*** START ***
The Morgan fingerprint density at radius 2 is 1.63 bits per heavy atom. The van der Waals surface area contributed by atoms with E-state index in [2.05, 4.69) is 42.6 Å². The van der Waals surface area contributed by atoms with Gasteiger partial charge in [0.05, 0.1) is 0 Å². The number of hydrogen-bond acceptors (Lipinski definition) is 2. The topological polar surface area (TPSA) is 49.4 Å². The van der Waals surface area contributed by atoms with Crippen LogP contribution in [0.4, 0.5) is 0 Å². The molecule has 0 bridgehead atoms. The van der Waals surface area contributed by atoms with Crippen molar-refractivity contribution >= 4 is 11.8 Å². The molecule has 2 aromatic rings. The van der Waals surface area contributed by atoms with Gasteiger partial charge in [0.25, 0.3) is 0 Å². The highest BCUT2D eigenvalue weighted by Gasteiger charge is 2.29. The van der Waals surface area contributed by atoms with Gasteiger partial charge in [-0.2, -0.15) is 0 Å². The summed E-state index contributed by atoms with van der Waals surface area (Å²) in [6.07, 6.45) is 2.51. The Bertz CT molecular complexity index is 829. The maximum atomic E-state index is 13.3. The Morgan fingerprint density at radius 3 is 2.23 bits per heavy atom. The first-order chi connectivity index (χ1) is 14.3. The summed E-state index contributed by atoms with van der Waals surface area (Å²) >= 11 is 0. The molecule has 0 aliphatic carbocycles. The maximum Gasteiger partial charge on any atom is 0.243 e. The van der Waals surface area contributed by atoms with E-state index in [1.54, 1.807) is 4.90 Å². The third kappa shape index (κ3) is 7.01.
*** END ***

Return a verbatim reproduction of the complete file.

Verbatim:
The Morgan fingerprint density at radius 2 is 1.63 bits per heavy atom. The van der Waals surface area contributed by atoms with E-state index in [2.05, 4.69) is 42.6 Å². The van der Waals surface area contributed by atoms with Gasteiger partial charge in [0.05, 0.1) is 0 Å². The number of hydrogen-bond acceptors (Lipinski definition) is 2. The topological polar surface area (TPSA) is 49.4 Å². The van der Waals surface area contributed by atoms with Crippen LogP contribution in [0.4, 0.5) is 0 Å². The molecule has 0 bridgehead atoms. The van der Waals surface area contributed by atoms with Crippen molar-refractivity contribution >= 4 is 11.8 Å². The molecule has 2 aromatic rings. The van der Waals surface area contributed by atoms with Gasteiger partial charge in [0.25, 0.3) is 0 Å². The highest BCUT2D eigenvalue weighted by Gasteiger charge is 2.29. The van der Waals surface area contributed by atoms with Gasteiger partial charge in [-0.2, -0.15) is 0 Å². The summed E-state index contributed by atoms with van der Waals surface area (Å²) in [6.07, 6.45) is 2.51. The Bertz CT molecular complexity index is 829. The maximum atomic E-state index is 13.3. The Morgan fingerprint density at radius 3 is 2.23 bits per heavy atom. The first-order chi connectivity index (χ1) is 14.3. The summed E-state index contributed by atoms with van der Waals surface area (Å²) >= 11 is 0. The molecule has 0 aliphatic carbocycles. The maximum Gasteiger partial charge on any atom is 0.243 e. The van der Waals surface area contributed by atoms with E-state index in [1.54, 1.807) is 4.90 Å². The third kappa shape index (κ3) is 7.01.